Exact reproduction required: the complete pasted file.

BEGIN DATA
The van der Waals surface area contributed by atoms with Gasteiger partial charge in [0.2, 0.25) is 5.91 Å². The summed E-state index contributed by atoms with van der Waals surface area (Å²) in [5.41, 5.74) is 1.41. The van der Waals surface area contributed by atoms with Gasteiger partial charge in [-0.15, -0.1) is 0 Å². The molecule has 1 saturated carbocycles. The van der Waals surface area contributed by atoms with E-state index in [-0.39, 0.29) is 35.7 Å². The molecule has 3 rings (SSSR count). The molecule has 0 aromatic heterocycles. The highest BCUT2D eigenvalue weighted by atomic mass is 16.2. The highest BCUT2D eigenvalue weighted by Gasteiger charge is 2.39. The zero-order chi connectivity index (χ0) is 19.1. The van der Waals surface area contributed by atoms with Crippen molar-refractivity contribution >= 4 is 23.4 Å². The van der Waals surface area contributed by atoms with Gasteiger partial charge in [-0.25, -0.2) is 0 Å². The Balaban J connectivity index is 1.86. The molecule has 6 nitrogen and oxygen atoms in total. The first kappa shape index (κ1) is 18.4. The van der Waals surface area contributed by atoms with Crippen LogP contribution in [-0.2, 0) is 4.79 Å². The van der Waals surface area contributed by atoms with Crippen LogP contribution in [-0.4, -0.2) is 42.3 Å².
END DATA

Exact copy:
The van der Waals surface area contributed by atoms with Gasteiger partial charge in [0.2, 0.25) is 5.91 Å². The summed E-state index contributed by atoms with van der Waals surface area (Å²) in [5.41, 5.74) is 1.41. The van der Waals surface area contributed by atoms with Gasteiger partial charge in [-0.15, -0.1) is 0 Å². The molecule has 1 saturated carbocycles. The van der Waals surface area contributed by atoms with E-state index in [-0.39, 0.29) is 35.7 Å². The molecule has 3 rings (SSSR count). The molecule has 0 aromatic heterocycles. The highest BCUT2D eigenvalue weighted by atomic mass is 16.2. The highest BCUT2D eigenvalue weighted by Gasteiger charge is 2.39. The zero-order chi connectivity index (χ0) is 19.1. The van der Waals surface area contributed by atoms with Crippen molar-refractivity contribution >= 4 is 23.4 Å². The van der Waals surface area contributed by atoms with Gasteiger partial charge in [-0.25, -0.2) is 0 Å². The Balaban J connectivity index is 1.86. The molecule has 6 nitrogen and oxygen atoms in total. The first kappa shape index (κ1) is 18.4. The van der Waals surface area contributed by atoms with Crippen LogP contribution in [-0.2, 0) is 4.79 Å². The van der Waals surface area contributed by atoms with Crippen LogP contribution in [-0.4, -0.2) is 42.3 Å².